“I just . . .” Willow straightens up slowly. “Just—the bathroom.” Her blush deepens painfully. She’s ashamed of her clumsiness. Ashamed at the way she looked at those girls . . . And couldn’t she have come up with a different excuse?
Ms. Benson nods, but she looks doubtful, as if she might suspect.
Willow couldn’t care less at this point. All she’s thinking about is making a quick getaway and leaving those smirking faces behind. She picks up her books, grabs her bag, and as soon as she’s out the door she starts running down the hall. Wait. No running in the halls. She slows down to a walk. That’s the last thing she needs, to get busted for something as stupid as running in the halls.
The bathroom smells like smoke. There’s no one around. Good. The door to one of the stalls swings free. Willow kicks it shut behind her and lowers the toilet seat before sitting down.
She rummages through her bag. Getting frantic because she can’t find what she so desperately needs. Did she forget to get more supplies? Finally, just when she’s given up hope, when she’s about to start howling like a dog, her hand closes on smooth metal. Her fingers test the sharpness of the edge. Perfect. It’s a fresh blade.
The girls’ voices rustle in her head. Their clamoring pushes out all rational thought. She rolls up her sleeve.
The bite of the blade kills the noise. It wipes out the memory of those staring faces. Willow looks at her arm, at the life springing from her. Tiny pinpricks of red that blossom into giant peonies.
Peonies like the ones my mother used to plant.
Willow shuts her eyes, drinking in the quiet. Her breath deepens with each dip of the razor. Silence reigns, not like when she tripped, but perfect and pure.
You couldn’t really say that something that hurts so badly feels good exactly. It’s more that it just feels right. And something that feels so right just couldn’t be bad. It has to be good.
It is good. Better than good.
Better than anything with any guy ever.
Better than mother’s milk.
“No, that’s out till the twenty-sixth,” Miss Hamilton says with a brisk professional smile. Willow stands next to her behind the circulation desk, stifling a yawn. She’s tired. Thank God her shift at the library is almost over. She steals a glance at her watch. Well, not quite over; another forty-five minutes.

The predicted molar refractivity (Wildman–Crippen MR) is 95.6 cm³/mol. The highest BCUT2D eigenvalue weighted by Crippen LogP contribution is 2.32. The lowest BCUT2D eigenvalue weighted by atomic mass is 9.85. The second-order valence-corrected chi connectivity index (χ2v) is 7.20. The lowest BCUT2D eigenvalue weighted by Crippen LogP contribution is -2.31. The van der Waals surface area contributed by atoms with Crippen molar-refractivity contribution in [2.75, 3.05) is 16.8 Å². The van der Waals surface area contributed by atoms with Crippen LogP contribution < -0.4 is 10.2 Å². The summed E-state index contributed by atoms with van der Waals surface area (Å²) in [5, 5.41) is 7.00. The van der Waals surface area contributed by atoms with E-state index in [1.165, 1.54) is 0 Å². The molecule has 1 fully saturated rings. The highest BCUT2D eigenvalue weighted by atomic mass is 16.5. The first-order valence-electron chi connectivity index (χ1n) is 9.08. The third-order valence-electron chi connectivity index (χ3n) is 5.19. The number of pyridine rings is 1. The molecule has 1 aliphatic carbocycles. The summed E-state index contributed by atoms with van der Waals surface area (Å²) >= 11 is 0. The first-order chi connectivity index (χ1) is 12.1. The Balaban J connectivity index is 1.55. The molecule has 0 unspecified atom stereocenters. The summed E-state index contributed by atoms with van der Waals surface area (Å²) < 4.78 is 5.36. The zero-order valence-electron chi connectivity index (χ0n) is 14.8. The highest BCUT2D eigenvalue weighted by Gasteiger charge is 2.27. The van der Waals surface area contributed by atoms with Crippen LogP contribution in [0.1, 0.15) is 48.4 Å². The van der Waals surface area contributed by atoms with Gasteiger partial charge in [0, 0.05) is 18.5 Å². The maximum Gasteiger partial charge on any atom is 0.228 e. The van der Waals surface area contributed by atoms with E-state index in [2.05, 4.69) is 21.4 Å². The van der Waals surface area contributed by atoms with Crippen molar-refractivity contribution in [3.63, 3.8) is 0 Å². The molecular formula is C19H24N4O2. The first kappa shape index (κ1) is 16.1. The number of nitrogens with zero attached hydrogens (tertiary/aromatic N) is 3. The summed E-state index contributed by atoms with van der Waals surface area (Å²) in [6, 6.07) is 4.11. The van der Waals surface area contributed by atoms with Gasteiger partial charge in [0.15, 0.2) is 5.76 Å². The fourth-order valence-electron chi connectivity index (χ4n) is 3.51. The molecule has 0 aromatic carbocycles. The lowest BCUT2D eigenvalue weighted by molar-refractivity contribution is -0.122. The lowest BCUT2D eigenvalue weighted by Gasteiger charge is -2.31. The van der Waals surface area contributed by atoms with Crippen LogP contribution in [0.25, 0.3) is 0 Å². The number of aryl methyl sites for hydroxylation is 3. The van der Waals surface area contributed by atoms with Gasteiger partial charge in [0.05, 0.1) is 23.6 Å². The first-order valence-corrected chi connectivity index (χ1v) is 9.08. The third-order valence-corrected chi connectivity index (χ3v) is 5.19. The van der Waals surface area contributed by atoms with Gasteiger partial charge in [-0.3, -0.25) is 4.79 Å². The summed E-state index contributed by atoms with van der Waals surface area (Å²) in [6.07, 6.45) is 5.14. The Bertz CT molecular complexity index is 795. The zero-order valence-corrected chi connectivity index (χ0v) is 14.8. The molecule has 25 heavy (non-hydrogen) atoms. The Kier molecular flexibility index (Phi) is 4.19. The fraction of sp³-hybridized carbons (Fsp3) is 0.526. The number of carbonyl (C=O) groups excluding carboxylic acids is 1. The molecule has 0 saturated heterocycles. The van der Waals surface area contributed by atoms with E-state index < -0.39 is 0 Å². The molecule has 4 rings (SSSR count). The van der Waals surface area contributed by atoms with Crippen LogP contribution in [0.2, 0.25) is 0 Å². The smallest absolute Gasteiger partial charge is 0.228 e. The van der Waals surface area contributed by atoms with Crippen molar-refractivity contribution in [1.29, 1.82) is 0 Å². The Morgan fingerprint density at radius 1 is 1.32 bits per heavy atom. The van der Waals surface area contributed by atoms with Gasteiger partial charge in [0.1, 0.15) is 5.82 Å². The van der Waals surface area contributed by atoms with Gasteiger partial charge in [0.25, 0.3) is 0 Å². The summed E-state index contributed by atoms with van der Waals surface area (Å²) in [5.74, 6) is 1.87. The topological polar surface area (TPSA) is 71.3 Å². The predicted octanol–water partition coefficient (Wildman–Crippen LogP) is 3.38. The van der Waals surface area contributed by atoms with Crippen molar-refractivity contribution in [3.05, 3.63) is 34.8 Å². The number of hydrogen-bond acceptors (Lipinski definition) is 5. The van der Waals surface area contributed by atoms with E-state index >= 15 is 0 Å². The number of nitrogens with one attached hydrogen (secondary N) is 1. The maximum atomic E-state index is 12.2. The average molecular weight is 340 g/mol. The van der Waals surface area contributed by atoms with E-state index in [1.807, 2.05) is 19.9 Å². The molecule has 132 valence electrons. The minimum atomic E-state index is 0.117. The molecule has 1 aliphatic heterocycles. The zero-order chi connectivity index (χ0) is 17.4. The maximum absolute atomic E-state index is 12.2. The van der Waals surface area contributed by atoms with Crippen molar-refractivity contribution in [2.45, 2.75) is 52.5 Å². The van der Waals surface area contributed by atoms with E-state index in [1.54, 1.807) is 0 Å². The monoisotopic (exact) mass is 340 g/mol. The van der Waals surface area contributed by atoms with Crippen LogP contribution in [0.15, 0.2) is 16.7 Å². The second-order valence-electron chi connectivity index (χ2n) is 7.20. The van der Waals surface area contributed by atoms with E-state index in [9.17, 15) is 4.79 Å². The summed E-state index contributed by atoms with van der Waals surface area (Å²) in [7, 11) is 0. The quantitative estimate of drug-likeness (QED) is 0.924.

Willow knows she should be grateful for the job. After all, her brother had to pull enough strings to get it for her. Three afternoons a week she helps out in the university library. It brings in some cash. Not enough, but still, more than she would have made back home working in the local Häagen-Dazs scooping ice cream.
Of course, back home any money she made would have gone straight into her own pocket. Things are a little different now. Now she works to help her brother out with expenses. Now she has to worry about things like the electric bill. But that’s not really so bad, at least not compared to the rest of her life.
“I think we can get that for you on interlibrary loan,” Miss Hamilton continues. “Willow, will you set that up?”
Miss Hamilton looks at her sharply, ready to pounce if she makes a mistake. She’s not a bad soul, not really. She’s nice enough to everyone else, she just doesn’t like Willow invading her library. Most of the other people who work there are graduate students, and those who aren’t have chosen the library as their career. Suffice it to say, Willow is the only high school student there.
It’s just like everything else these days. She simply does not belong.
Willow takes the card that the guy’s filled out in his shaky, spidery handwriting. He’s looking for some obscure work on twelfth-century philosophers. She glances up at him. An older man. Way older. Probably in his seventies. It’s always interesting to see the different types that wander in.
“That should get here in a couple days,” she says as she keys the call number into the computer. “You wrote your phone number down?” She looks at the card again. “Perfect, we’ll let you know when it comes in.”